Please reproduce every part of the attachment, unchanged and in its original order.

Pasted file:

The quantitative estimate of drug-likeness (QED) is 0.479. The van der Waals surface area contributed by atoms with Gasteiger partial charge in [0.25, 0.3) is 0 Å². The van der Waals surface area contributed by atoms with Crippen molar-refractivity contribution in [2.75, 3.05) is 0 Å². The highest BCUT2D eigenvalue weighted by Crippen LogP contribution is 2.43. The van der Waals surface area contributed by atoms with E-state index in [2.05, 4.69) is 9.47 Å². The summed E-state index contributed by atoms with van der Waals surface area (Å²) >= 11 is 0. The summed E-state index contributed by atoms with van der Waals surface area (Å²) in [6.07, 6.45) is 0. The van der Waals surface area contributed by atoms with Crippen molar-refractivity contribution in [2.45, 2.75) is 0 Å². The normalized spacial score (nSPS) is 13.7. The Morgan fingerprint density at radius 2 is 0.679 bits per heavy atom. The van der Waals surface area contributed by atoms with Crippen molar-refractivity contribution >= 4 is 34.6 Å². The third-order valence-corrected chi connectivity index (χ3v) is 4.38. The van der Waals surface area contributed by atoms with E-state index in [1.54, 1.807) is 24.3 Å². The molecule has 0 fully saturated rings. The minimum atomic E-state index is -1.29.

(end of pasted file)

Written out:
The quantitative estimate of drug-likeness (QED) is 0.479. The van der Waals surface area contributed by atoms with Gasteiger partial charge in [0.25, 0.3) is 0 Å². The van der Waals surface area contributed by atoms with Crippen molar-refractivity contribution in [2.75, 3.05) is 0 Å². The highest BCUT2D eigenvalue weighted by Crippen LogP contribution is 2.43. The van der Waals surface area contributed by atoms with E-state index in [2.05, 4.69) is 9.47 Å². The summed E-state index contributed by atoms with van der Waals surface area (Å²) >= 11 is 0. The summed E-state index contributed by atoms with van der Waals surface area (Å²) in [6.07, 6.45) is 0. The van der Waals surface area contributed by atoms with Crippen molar-refractivity contribution in [2.45, 2.75) is 0 Å². The normalized spacial score (nSPS) is 13.7. The Morgan fingerprint density at radius 2 is 0.679 bits per heavy atom. The van der Waals surface area contributed by atoms with Crippen molar-refractivity contribution >= 4 is 34.6 Å². The third-order valence-corrected chi connectivity index (χ3v) is 4.38. The van der Waals surface area contributed by atoms with E-state index in [1.54, 1.807) is 24.3 Å². The molecule has 0 fully saturated rings. The minimum atomic E-state index is -1.29.